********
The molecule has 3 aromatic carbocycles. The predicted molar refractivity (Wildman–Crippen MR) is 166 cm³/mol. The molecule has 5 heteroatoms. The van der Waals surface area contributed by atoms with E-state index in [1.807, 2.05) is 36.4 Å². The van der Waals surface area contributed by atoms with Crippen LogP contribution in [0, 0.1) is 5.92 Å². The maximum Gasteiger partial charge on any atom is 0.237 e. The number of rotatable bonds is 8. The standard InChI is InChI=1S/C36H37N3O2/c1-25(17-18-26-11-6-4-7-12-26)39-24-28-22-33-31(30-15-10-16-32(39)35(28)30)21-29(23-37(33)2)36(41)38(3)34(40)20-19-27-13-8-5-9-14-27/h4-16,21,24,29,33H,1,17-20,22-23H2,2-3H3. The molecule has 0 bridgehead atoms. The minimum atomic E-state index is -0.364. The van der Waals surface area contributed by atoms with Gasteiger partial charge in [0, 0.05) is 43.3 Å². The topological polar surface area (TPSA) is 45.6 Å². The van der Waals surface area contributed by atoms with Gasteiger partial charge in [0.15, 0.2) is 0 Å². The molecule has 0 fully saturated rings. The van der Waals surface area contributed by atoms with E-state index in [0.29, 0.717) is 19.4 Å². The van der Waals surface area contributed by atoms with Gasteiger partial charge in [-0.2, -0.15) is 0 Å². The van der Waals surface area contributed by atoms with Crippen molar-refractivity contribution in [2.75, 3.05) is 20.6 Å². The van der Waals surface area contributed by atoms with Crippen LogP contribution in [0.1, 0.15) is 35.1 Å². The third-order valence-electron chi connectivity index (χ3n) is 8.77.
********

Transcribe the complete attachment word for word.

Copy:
The molecule has 3 aromatic carbocycles. The predicted molar refractivity (Wildman–Crippen MR) is 166 cm³/mol. The molecule has 5 heteroatoms. The van der Waals surface area contributed by atoms with E-state index in [1.807, 2.05) is 36.4 Å². The van der Waals surface area contributed by atoms with Crippen LogP contribution in [0, 0.1) is 5.92 Å². The maximum Gasteiger partial charge on any atom is 0.237 e. The number of rotatable bonds is 8. The standard InChI is InChI=1S/C36H37N3O2/c1-25(17-18-26-11-6-4-7-12-26)39-24-28-22-33-31(30-15-10-16-32(39)35(28)30)21-29(23-37(33)2)36(41)38(3)34(40)20-19-27-13-8-5-9-14-27/h4-16,21,24,29,33H,1,17-20,22-23H2,2-3H3. The molecule has 0 bridgehead atoms. The minimum atomic E-state index is -0.364. The van der Waals surface area contributed by atoms with Gasteiger partial charge in [0, 0.05) is 43.3 Å². The topological polar surface area (TPSA) is 45.6 Å². The van der Waals surface area contributed by atoms with Gasteiger partial charge in [0.15, 0.2) is 0 Å². The molecule has 0 fully saturated rings. The van der Waals surface area contributed by atoms with E-state index in [0.29, 0.717) is 19.4 Å². The van der Waals surface area contributed by atoms with Gasteiger partial charge in [-0.2, -0.15) is 0 Å². The van der Waals surface area contributed by atoms with Crippen molar-refractivity contribution in [2.75, 3.05) is 20.6 Å². The van der Waals surface area contributed by atoms with Crippen LogP contribution in [0.1, 0.15) is 35.1 Å². The third-order valence-electron chi connectivity index (χ3n) is 8.77.